“In the matter of the pots themselves, we are very particular. They must be of clay, as was most anciently the case, and good clay if we can afford it,” Joe Eck and Wayne Winterrowd write in “Our Life in Gardens.” Yes, it a gardening book, not a book about ceramics, but the chapter titled simply “Pots” is so adamantly in favor of real flowerpots made of clay that this potter’s heart thumped while reading it. These guys love clay pots, collect them insatiably, plant them up and place them in their Vermont garden, and lug some of the heavy ones inside for the winter and back out for the summer. For years, they were content with plain, well, garden-variety terra cotta flowerpots from the hardware store, and an occasional splurge on an antique, but then they met potter Guy Wolff and their “whole pot habit altered.” Now they eagerly await Wolff’s firings and say that they will never “have enough” of his pots.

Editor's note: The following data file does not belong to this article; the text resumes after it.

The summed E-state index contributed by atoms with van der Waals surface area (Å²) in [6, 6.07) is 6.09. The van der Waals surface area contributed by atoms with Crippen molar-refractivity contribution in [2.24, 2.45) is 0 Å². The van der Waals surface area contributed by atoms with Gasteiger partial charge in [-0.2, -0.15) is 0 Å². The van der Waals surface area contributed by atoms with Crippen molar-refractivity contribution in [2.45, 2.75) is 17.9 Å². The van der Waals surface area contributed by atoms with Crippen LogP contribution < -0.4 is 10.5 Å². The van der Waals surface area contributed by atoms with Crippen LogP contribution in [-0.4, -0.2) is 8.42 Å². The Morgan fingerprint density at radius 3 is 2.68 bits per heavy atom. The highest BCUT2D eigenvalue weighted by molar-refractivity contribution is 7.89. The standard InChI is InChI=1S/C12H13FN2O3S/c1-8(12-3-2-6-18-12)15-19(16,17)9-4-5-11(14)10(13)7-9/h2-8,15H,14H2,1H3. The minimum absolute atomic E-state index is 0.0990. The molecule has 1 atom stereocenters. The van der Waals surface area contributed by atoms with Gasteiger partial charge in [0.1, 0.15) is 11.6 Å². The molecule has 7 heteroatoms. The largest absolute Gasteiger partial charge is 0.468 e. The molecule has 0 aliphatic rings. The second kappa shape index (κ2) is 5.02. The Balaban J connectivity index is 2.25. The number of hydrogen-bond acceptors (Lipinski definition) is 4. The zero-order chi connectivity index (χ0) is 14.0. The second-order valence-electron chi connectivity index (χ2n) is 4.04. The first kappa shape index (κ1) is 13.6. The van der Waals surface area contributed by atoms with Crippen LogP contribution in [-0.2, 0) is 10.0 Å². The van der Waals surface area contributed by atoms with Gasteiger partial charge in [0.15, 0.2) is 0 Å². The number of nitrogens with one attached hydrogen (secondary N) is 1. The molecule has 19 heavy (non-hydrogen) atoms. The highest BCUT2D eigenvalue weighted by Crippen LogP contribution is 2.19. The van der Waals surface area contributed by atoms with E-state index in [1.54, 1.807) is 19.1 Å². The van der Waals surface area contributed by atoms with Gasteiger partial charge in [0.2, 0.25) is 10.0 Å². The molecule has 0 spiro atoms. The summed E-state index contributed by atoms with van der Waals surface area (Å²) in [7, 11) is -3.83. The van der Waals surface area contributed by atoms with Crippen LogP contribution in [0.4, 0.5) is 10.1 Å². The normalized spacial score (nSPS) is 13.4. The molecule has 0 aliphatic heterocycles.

The rest of the book is fun too. It’s their garden’s biography and a bit of their autobiographies with lots of opinions and humor. But the best chapter of all is the chapter on pots. Really, it is a manifesto for the work of potters. Between reading this, and the weather warming, I’m thinking of unearthing those old bags of black clay in my studio, and throwing some new flowerpots myself for spring,